Fitness, Nutrition, and Your Health

165CLB_04_Fitness-Nutrition-HealthIt's important to take care of yourselfexercise regularly, eat healthfully, get enough sleep, and manage your stress levels. That's a no-brainer, right? While we know it's important, we don't always clearly see the true connection between healthy habits and the impact on our health and disease prevention. The connection between fitness, nutrition, and your health is significant.

A healthy, nutritious diet and regular exercise can help prevent or reduce your risk of a number of chronic health problems, including:

  • Heart disease: When the arteries transferring oxygen and nutrients to your heart get lined or blocked by plaque, it can lead to chest pain and heart attack. While it's important to talk to your doctor about your risk for heart disease, you can take some control through the food you eat and physical activity. It's recommended to consume a diet that is rich in fruits, vegetables, whole grains, and high-fiber foods. Fish is also recommended, specifically oily fish, such as salmon, trout, and tuna. The type of fat you choose to eat is key. Limit saturated fat like cheese, butter, bacon, red meat, cream and tropical oils. Avoid trans fat. Choose unsaturated fats like olives, nuts, seeds, avocados, and their oils.  Regular exercise can also positively impact your risk for developing heart disease by helping you maintain a healthy weight and lowering your cholesterol and blood pressure.
  • Hypertension (high blood pressure): Hypertension is the leading cause of stroke in the United States. Studies have shown that a combination of the DASH eating plan and decreased salt intake can significantly reduce high blood pressure. See below for more information about the DASH eating plan. Cardiovascular exercise, like walking, swimming, or cycling are the best exercises to help lower your blood pressure.
  • Obesity: Obesity results from consistently taking in more calories than the body uses each day. But limiting calories is not enough; obesity is now recognized as a complex disease. Eat consistent meals, balanced with lean protein, healthy carbohydrates, and healthy fats, and limit excess calories to help control hormones that regulate appetite and metabolism. Healthy eating combined with regular exercise and physical activity are key factors in preventing obesity. This is especially important because being overweight or obese increases risk for several other chronic conditions.
  • Diabetes: Diabetes can keep your body from producing and using insulin as it should. You are more likely to be diagnosed with type two diabetes if you are overweight or obese and are not physically active. Its prevention is largely based on healthy lifestyle behaviors and habits, including exercise and a healthy diet to promote weight loss.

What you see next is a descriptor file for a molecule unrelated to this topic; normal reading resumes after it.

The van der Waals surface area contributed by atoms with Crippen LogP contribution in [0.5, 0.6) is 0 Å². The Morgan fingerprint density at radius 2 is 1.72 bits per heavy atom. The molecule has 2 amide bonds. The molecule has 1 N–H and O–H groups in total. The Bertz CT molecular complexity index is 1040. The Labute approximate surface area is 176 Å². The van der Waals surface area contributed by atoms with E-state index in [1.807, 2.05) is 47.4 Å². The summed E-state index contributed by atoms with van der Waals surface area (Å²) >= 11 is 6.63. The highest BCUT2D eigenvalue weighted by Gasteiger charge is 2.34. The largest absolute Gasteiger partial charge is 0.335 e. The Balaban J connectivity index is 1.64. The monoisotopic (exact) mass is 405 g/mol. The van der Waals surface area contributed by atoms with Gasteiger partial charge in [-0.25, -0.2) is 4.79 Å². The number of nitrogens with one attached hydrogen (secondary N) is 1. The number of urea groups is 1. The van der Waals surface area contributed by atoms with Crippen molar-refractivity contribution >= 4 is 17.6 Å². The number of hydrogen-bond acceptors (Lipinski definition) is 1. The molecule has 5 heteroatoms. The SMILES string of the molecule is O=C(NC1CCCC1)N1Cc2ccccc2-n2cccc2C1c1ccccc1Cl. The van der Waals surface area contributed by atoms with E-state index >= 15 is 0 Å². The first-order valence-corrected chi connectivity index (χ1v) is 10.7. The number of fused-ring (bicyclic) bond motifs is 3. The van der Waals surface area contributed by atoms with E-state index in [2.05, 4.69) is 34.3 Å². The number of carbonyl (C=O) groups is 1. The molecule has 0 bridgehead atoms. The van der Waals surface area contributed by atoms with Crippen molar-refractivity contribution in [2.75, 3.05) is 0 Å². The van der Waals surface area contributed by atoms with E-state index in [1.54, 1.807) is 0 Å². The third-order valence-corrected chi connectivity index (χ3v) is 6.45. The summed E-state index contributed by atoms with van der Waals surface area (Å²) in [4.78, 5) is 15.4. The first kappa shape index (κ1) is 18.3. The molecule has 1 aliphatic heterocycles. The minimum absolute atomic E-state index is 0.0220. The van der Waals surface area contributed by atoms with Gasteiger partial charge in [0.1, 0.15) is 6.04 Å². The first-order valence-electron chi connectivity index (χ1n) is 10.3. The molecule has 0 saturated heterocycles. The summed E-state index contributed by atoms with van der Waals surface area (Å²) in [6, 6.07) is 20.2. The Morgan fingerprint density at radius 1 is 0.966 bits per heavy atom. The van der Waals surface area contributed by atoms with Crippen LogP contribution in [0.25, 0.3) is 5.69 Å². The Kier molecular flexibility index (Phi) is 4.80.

• Cancer: Healthy diet and exercise can reduce risk for a variety of cancers, including breast, colorectal, and prostate cancers. Fruits, vegetables, and other plant-based foods such as whole grains, can help reduce your cancer risk. Limiting red meats and avoiding processed meats is also recommended. Along with a healthy diet, try to get at least 30 minutes of general physical activity every day. When it comes to physical activity and exercise, more is better.
  • Osteoporosis: This is a weakening of the bones, which can cause bone fracture. It's common primarily among women and men older than 50, though it can also affect younger individuals. To reduce risk, eat plenty of low-fat dairy foods that are rich in calcium, and vitamin D, and fruits and vegetables loaded with magnesium, potassium, and vitamin K. Weight training exercises can also help reduce the risk of osteoporosis and bone fractures.

Talk with your primary care doctor to learn more about how you can be more active (safely) and eat healthier to prevent or reduce your risk of chronic conditions. If you already have chronic health conditions, your doctor can help you identify healthy habits to help you live better with these conditions.

DASHDietary Approaches to Stop Hypertension: This eating plan was developed specifically for lowering blood pressure, but is also a generally healthy diet that can help prevent other chronic conditions as well, such as heart disease. DASH is based on an eating plan consisting primarily of fruits, vegetables, and low-fat dairy products, along with fish, poultry, nuts, and whole grains. The DASH eating plan significantly limits red meat, sweets, and sugary drinks.

Dietary Guidelines: The U.S. Departments of Agriculture and Health and Human Services publish the Dietary Guidelines for Americans every five years. The publication provides eating and nutrition guidance through recommendations that are developed for disease prevention and health promotion. The nutrition guidance is based on the Dietary Guidelines. You can find more information at

Sources: Dietary Guidelines, Mayo Clinic, World Health Organization, Centers for Disease Control and Prevention



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Last updated 5/8/2018